Top critical review
5 people found this helpful
on October 18, 2012
I was an old fan of Tom Clancy back in the day of "Red Storm Rising" and "Cardinal Of The Kremlin". I even enjoyed "Without Remorse" and "Rainbow Six", even though it started to become cowboy-ish. However I stopped reading his books when the Ops-Center and Net Force series came out. I found them to be schlocky and simply not worth my time.
Recently I received "Locked On" as a gift and upon reading the first couple of pages I thought perhaps Clancy had gone back to his old style of writing. What a mistake...
1 - This book is ghost written. It's clear by the style of writing. Not to say this is a bad thing, but it's quite noticeable. The level of detail is poor. There are glaring character development mistakes and it feels simply unreal and/or unbelievable.
2 - I've admittedly missed some of Clancy's books just prior to "Locked On", so I haven't seen the evolution of his writing or his personality. However I was absolutely shocked at the level of political partisanship. I'm neither right or left but I found his obtuse and generalized view of both political parties to be a disservice to him, his readers and dare I say his fellow countrymen.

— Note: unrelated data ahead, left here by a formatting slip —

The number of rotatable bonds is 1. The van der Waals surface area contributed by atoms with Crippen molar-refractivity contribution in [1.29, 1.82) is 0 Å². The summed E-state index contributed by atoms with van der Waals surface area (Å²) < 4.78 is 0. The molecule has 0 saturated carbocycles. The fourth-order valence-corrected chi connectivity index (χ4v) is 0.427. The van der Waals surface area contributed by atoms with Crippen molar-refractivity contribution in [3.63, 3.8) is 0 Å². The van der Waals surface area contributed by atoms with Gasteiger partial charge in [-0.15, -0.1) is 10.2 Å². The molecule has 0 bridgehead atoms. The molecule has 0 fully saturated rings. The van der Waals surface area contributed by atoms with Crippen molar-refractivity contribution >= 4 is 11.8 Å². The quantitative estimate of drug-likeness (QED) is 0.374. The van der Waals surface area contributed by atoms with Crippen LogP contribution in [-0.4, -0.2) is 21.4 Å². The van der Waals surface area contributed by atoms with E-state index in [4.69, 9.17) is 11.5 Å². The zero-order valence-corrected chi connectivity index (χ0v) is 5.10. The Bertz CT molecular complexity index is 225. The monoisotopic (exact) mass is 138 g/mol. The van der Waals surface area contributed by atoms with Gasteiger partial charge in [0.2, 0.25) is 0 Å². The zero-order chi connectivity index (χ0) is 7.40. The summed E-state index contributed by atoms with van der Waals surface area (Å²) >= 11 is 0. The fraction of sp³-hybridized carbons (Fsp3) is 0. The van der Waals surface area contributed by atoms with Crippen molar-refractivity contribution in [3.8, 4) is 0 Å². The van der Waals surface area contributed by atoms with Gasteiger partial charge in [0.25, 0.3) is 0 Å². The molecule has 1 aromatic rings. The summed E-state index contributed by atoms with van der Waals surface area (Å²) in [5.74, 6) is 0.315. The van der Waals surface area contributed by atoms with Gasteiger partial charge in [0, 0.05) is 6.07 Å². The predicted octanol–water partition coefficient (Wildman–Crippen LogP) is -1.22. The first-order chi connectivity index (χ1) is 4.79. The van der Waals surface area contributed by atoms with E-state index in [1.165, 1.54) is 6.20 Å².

3 - Clancy has always had an American slant. America always has the edge in his books. I never begrudged him that. It's his country, his book. Why not. But I couldn't believe that the entire book had essentially 4 characters hopping around the globe solving everyone's problems. Not only that, but there was a conscious effort to make every government institution (American or otherwise) appear useless if not corrupt and damaging to it's citizens.
4 - And on that last point, it seems to me that the author thinks that a private, off-the-books, company, dealing in wet-work and breaking local and international law is somehow a good thing. All I have to say is... "Nuts". Don't get me wrong. A good story can incorporate these elements. However it's very clear that Clancy and his ghost-writer are pushing an agenda and ideology rather than simply delivering a riveting tale.
Plainly put, I will likely never read another Clancy novel. I recommend potential readers look elsewhere for their espionage, military fiction reading.